by Kate St. Vincent Vogl (New York City)
Walking pneumonia would not keep Christin Walth from attending her business meeting. She was Microsoft’s representative to the Bluetooth team, and she could and would pull her weight for that lineup of seven industry leaders now that she wasn’t contagious. The conference had started two days before, and she knew at the backend she’d have to go directly to Israel to outfit those border guards, but she wasn’t about to miss this first meeting—at the Ice Hotel.
She was glad she didn’t. What she remembers most vividly after landing in Kiruna, 124 miles inside the Arctic Circle, is the unending white sparkling under a Swedish blue sky.
Walth expected the Ice Hotel to look like an Inuit igloo, the kind you learn about in school, but instead the ice fort of Jukkasjärvi spread out long and low, as big as a football field. Massive ice sculptures fronted the hotel landscape, hinting at the iced treasures inside. Though Walth had heard the hotel was stunning, she was hardly prepared for the lavishly chandeliered lobby with soaring ice columns and even a reception desk shaped out of ice. “Of course it was cold,” she says—about 20 degrees throughout. Not as cold as she expected, but maybe that was the fever talking.
Her luggage was whisked off to a heated changing room, where she reluctantly dressed for the afternoon dog-sled run. “You know I don’t even like rodeos,” she says, “so I wasn’t into seeing those poor puppies suffering as beasts of burden.” But she’s a team player, so off she went, bundled for the Arctic air. Having lived in Sweden as an ex-pat for several years already, she was perhaps better prepared for the cold than most. Still, it was beyond frigid, and she was out in the middle of an ice field with an illness that regularly killed people 100 years before. She was beginning to seriously question the wisdom of making the effort to come.
That was before she saw the dogs, yelping and barking and straining to pull on their harnesses, anything to leap forward and plow through the white nothingness and just go. She climbed on the back of the standing sled as the dogs checked back at the musher for the word they couldn’t wait to hear: Mush. An Anglicized version of the French “marchez,” universally used. Walk on, work on, and that’s all these dogs wanted to do.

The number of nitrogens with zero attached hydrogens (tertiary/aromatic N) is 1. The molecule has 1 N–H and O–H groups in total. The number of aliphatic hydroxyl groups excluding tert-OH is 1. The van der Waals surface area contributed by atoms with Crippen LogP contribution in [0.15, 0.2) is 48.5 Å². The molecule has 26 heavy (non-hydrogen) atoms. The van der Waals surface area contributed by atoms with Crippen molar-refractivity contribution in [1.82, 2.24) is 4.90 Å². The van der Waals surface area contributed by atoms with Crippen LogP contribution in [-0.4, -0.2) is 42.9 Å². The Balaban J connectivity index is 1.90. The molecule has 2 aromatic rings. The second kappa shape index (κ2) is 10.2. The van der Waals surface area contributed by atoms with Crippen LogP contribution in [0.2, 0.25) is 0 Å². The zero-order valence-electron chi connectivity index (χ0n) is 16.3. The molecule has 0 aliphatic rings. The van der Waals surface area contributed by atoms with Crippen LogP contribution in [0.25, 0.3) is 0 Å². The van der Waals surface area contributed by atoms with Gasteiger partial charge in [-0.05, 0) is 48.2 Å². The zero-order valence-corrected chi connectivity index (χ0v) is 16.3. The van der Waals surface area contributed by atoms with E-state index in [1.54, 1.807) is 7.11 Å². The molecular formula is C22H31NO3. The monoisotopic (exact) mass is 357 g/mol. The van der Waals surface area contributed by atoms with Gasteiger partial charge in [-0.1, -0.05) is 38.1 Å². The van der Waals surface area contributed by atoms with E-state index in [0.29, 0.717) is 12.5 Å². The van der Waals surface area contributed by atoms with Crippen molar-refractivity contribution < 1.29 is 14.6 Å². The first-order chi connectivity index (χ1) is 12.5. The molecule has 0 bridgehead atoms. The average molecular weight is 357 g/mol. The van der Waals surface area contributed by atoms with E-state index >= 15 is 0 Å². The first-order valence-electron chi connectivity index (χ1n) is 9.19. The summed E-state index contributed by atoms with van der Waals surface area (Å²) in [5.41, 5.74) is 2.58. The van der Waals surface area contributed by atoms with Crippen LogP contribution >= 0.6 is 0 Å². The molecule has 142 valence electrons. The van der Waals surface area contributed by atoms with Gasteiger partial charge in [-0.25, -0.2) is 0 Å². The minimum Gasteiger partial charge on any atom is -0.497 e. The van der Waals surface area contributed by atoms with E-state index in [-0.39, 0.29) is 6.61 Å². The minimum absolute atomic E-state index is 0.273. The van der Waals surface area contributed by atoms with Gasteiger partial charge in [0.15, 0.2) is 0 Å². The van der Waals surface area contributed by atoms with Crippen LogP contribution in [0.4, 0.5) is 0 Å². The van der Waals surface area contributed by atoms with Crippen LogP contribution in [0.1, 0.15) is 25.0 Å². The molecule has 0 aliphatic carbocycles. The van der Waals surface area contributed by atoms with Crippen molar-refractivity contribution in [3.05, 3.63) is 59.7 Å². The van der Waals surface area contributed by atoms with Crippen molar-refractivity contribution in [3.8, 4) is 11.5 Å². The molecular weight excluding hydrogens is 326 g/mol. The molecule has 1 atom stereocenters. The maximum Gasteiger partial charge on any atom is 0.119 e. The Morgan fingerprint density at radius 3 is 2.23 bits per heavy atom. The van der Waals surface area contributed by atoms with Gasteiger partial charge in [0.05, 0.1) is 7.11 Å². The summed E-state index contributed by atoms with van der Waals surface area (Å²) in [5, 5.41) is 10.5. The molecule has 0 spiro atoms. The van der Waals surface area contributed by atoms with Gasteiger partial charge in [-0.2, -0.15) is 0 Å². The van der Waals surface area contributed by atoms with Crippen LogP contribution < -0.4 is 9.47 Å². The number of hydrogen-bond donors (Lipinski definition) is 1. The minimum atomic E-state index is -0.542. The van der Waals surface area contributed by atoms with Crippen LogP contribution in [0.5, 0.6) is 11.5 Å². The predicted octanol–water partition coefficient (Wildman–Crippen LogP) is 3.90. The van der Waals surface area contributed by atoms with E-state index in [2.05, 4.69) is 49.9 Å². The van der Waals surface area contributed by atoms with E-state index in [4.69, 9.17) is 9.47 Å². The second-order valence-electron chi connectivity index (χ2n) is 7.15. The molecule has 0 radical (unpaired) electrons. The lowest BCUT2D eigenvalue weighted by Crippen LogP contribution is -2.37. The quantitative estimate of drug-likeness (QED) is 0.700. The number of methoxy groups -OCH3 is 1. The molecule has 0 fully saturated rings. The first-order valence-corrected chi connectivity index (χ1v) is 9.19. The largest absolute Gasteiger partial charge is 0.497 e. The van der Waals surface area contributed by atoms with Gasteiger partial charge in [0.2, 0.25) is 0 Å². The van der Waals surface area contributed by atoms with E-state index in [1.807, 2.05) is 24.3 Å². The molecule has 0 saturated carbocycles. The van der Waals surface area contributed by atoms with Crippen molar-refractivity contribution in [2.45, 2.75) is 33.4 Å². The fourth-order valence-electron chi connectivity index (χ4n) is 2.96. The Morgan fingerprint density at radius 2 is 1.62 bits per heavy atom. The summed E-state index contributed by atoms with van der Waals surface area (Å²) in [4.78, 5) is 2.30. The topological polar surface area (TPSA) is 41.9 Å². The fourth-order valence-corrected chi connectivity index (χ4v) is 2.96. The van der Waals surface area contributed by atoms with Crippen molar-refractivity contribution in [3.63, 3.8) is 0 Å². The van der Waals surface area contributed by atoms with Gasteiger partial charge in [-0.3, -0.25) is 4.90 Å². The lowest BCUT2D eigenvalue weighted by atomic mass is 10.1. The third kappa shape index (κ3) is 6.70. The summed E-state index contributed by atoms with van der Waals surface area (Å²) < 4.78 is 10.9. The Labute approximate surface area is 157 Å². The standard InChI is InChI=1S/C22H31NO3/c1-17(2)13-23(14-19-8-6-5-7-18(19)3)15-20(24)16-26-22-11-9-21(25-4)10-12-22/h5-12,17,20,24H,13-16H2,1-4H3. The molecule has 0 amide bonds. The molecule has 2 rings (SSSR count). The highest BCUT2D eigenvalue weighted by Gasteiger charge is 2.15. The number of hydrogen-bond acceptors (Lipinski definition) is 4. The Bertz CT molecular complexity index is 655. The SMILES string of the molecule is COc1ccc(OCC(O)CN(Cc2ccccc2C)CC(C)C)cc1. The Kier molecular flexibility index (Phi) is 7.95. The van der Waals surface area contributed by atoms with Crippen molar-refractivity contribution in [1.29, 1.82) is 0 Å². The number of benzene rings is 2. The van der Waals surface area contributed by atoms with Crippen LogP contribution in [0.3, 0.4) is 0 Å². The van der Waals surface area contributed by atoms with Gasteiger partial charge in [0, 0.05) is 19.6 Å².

They took off in a frenzy, a leap and a lurch of the sled, and Walth hung on with mittened hands. Sub-zero temps made the inside of her nose burn, even with a face mask on, and this was the kind of cold that could freeze a person and her team was out in it and through it, with the dogs leading them, cutting a path through that blanket of white under the flag blue sky. And so she was laughing, and then, after a time, all was silent, save for the dogs’ eager barks that yes, this was the best, the best, the best thing a sled dog could ever dream of doing.
Strange but she was warm by the end—not so warm she didn’t look forward to the roaring fire in the meeting room held in a cabin outside the Ice Hotel. The hotel’s creator, Jannot Derid, might have been visionary enough to take five weeks every year to create a hotel anew from the waters of the Torne River, but he was practical, too. A shadow hotel lies next to the ice one, with meeting rooms and rooms for guests who can’t make it through the night on a bed of ice.
“The ice beds really aren’t that bad,” Walth says. “And the rooms were big, really big—10 by 12 feet, probably.” With a couple of reindeer skins to keep the cold out of your mummy sleeping bag, and a couple of pelts on top to keep you warm, it was comfortable enough for the hotel to warn guests not to overdress for bed. “It’s no Tempur-Pedic, though,” Walth says ruefully.
After a full day, though, Walth was ready to turn in. She didn’t need to see the Northern lights dance over the bonfire outside; living in Sweden, she’d seen her share. That night, she didn’t have the energy to drink shots out of glasses made of clear ice at the Absolut ice bar either, or even just to relax on pelts draped over club chairs carved of ice. She snuck away to her ice room, hoping no one would notice and give her grief the next day.
And there, already curled up in a reindeer pelt on the bed, her assigned roommate was already in a deep Arctic sleep, dreaming on ice.